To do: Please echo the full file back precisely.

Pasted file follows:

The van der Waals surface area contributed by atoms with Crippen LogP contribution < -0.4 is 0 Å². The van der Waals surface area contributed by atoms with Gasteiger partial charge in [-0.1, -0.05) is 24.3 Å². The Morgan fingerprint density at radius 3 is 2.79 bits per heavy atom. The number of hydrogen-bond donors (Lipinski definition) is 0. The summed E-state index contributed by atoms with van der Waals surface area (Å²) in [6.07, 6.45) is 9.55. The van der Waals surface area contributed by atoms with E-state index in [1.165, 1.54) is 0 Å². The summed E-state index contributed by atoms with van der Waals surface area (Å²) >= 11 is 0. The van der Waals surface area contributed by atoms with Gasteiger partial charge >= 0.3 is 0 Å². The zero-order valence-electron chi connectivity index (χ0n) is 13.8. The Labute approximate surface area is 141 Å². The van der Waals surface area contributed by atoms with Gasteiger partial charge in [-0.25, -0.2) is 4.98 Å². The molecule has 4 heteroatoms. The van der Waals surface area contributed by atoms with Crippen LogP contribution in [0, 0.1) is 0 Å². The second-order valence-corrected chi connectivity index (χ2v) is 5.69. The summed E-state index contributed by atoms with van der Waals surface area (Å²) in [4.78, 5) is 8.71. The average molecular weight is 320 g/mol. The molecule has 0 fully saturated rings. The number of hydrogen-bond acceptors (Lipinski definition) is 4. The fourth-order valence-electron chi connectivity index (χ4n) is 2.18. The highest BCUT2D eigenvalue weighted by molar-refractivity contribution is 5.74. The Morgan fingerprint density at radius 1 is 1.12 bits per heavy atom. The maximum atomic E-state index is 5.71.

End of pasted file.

The van der Waals surface area contributed by atoms with Crippen LogP contribution < -0.4 is 0 Å². The van der Waals surface area contributed by atoms with Gasteiger partial charge in [-0.1, -0.05) is 24.3 Å². The Morgan fingerprint density at radius 3 is 2.79 bits per heavy atom. The number of hydrogen-bond donors (Lipinski definition) is 0. The summed E-state index contributed by atoms with van der Waals surface area (Å²) in [6.07, 6.45) is 9.55. The van der Waals surface area contributed by atoms with E-state index in [1.165, 1.54) is 0 Å². The summed E-state index contributed by atoms with van der Waals surface area (Å²) >= 11 is 0. The van der Waals surface area contributed by atoms with Gasteiger partial charge >= 0.3 is 0 Å². The zero-order valence-electron chi connectivity index (χ0n) is 13.8. The Labute approximate surface area is 141 Å². The van der Waals surface area contributed by atoms with Gasteiger partial charge in [-0.25, -0.2) is 4.98 Å². The molecule has 4 heteroatoms. The van der Waals surface area contributed by atoms with Crippen LogP contribution in [0, 0.1) is 0 Å². The second-order valence-corrected chi connectivity index (χ2v) is 5.69. The summed E-state index contributed by atoms with van der Waals surface area (Å²) in [4.78, 5) is 8.71. The average molecular weight is 320 g/mol. The molecule has 0 fully saturated rings. The number of hydrogen-bond acceptors (Lipinski definition) is 4. The fourth-order valence-electron chi connectivity index (χ4n) is 2.18. The highest BCUT2D eigenvalue weighted by molar-refractivity contribution is 5.74. The Morgan fingerprint density at radius 1 is 1.12 bits per heavy atom. The maximum atomic E-state index is 5.71.